This week the Sudbury Star, always slow to change an opinion, held steadfast in support of Inco but there were sharp criticisms of the giant on radio and television. Inco is never far from the consciousness of the community. The fingers of the awe-inspiring molten slag of Moloch scratch at the very boundary of the western side of the old city. In truth Inco created Sudbury as the precious ore-body created it.

Came the miners and the smelter workers, came the labourers and the artisans to pit their skills, their determination and their sweat in developing the lode, now three generations of them – from the steppes of the Ukraine, from the Polish littoral, from the sunny skies of Italy, and from the warm valleys of Croatia – and a great many other places.

The workers have been good to Inco. Preoccupied with their toil for the company, they were satisfied with modest homes, as can be seen today in the Donovan, in Gatchell, in Creighton and Coniston. The more commodious homes of management of all levels in Lively and Copper Cliff, the “company towns”, signified who was boss and there were never any articulate complaints.

The community in general has been good to Inco. It willingly suffered the pollution of air, stream and lake and even as Inco razed the countryside with its sulphurous fumigations, the desecration was accepted, if grudgingly. Few were those who reflected upon the monstrous irony that this company, having created a quasi-lunar landscape, should invite the astronauts to familiarize themselves to what they might expect upon a visit to our closest celestial neighbour.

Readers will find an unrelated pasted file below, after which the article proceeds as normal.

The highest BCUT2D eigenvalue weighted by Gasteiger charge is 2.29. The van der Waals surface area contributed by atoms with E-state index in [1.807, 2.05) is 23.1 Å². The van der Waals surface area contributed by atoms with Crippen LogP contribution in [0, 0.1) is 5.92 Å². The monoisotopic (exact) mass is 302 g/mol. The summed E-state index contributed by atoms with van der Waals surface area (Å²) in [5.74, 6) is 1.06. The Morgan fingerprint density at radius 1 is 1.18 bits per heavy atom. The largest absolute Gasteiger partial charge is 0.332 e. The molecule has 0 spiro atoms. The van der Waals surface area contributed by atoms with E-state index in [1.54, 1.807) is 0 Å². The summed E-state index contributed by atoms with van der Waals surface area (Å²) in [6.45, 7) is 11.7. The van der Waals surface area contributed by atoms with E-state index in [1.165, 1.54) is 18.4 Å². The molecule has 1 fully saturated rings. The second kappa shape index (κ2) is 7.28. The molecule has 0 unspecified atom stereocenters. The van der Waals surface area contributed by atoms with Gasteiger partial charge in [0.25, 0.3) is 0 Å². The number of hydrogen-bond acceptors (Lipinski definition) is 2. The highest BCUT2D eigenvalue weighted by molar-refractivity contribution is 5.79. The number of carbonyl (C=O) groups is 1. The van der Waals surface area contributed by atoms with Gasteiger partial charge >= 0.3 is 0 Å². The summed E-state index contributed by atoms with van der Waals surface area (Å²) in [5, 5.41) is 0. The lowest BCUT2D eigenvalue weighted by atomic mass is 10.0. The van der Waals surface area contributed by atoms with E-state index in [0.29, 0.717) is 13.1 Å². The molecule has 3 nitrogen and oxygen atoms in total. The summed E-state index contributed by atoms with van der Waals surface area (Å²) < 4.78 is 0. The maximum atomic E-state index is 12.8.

Canada has been good to Inco. It has profited to at least $5-billion from the orebody and it has taken its money away in part to develop nickel deposits in Indonesia and Guatemala and in pursuit of sophisticated techniques of seabed mining of nickel. It is as if the workers of Sudbury by their toil have purchased their own unemployment.

 With the layoff of 2,800 comes to central focus the question of Inco’s intentions for further exploitation of the Sudbury orebody. The Inco spokesmen declaim against the heavy burden of taxation imposed by the federal and provincial governments and postulate the attractiveness of mining in jurisdictions where the hand of the taxgatherer is not so heavy.

Yet Inco has used our tax laws to sequester to itself some $380-million in “deferred taxes” – that is, it has got an interest-free loan from the people of Canada.

To underline the collective benevolence of the body politic the Government in Ottawa made it a further loan of $70-million at less than 6 per cent to assist its ventures in Guatemala. If indeed Inco intends to depart, as seems likely, for climes where labor is cheap, environmental controls are minimal, where the atmosphere of protection basks its operations in a roseate glow, then the assistance to a bid farewell given by the people of Canada is insurpassable.

For decades there has been built a syndrome among the people of Sudbury that criticism of Inco bordered on blasphemy. Those who raised their voices were met with the injunctior “Be quiet” or in more certain terms met scurrilous rebuke as being scaremongers and troublemakers.

But today there is a sociological episode manifesting itself in all sectors of the community of Sudbury in the wake of the layoff of 2,800 workers. There is a burning rage and it is fastened deep within the psyche of community consciousness.

For the first time Inco is being viewed as the multinational that it is whose business knows no borders and no loyalties.

The thrust to maximize its profits harbours no conscience. It will bestride like a colossus orebodies anywhere in the world which its magnificent technology can translate into production and profit. Like all multi-nationals Inco’s business is business and gratitude is an unwelcome stranger to the boardroom.

Either we as Canadians take steps to civilize these giants of international commerce or we pay the heavy price of severe economic dislocation and human despair.

This article was originally published in the Globe and Mail on October 26, 1977